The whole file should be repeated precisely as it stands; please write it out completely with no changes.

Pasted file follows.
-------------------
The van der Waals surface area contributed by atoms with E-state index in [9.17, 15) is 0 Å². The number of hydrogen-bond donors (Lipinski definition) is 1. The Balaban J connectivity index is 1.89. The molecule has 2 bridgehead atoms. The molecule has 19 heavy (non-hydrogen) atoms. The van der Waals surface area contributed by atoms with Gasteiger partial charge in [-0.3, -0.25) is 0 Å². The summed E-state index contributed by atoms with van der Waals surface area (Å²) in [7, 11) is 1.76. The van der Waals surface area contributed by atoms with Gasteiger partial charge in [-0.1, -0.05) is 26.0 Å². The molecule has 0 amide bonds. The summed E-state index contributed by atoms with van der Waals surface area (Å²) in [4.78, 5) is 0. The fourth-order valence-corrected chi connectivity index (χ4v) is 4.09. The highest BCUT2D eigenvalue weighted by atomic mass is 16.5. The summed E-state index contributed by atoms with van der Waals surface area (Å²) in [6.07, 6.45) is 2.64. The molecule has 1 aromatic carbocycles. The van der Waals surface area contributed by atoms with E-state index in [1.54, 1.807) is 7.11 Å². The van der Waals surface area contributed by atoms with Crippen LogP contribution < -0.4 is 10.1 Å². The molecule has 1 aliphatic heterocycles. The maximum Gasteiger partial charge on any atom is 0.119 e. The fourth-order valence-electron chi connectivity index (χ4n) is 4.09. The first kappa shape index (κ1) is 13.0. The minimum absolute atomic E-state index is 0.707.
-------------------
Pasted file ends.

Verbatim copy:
The van der Waals surface area contributed by atoms with E-state index in [9.17, 15) is 0 Å². The number of hydrogen-bond donors (Lipinski definition) is 1. The Balaban J connectivity index is 1.89. The molecule has 2 bridgehead atoms. The molecule has 19 heavy (non-hydrogen) atoms. The van der Waals surface area contributed by atoms with Gasteiger partial charge in [-0.3, -0.25) is 0 Å². The summed E-state index contributed by atoms with van der Waals surface area (Å²) in [7, 11) is 1.76. The van der Waals surface area contributed by atoms with Gasteiger partial charge in [-0.1, -0.05) is 26.0 Å². The molecule has 0 amide bonds. The summed E-state index contributed by atoms with van der Waals surface area (Å²) in [4.78, 5) is 0. The fourth-order valence-corrected chi connectivity index (χ4v) is 4.09. The highest BCUT2D eigenvalue weighted by atomic mass is 16.5. The summed E-state index contributed by atoms with van der Waals surface area (Å²) in [6.07, 6.45) is 2.64. The molecule has 1 aromatic carbocycles. The van der Waals surface area contributed by atoms with E-state index in [1.54, 1.807) is 7.11 Å². The van der Waals surface area contributed by atoms with Crippen LogP contribution < -0.4 is 10.1 Å². The molecule has 1 aliphatic heterocycles. The maximum Gasteiger partial charge on any atom is 0.119 e. The fourth-order valence-electron chi connectivity index (χ4n) is 4.09. The first kappa shape index (κ1) is 13.0. The minimum absolute atomic E-state index is 0.707.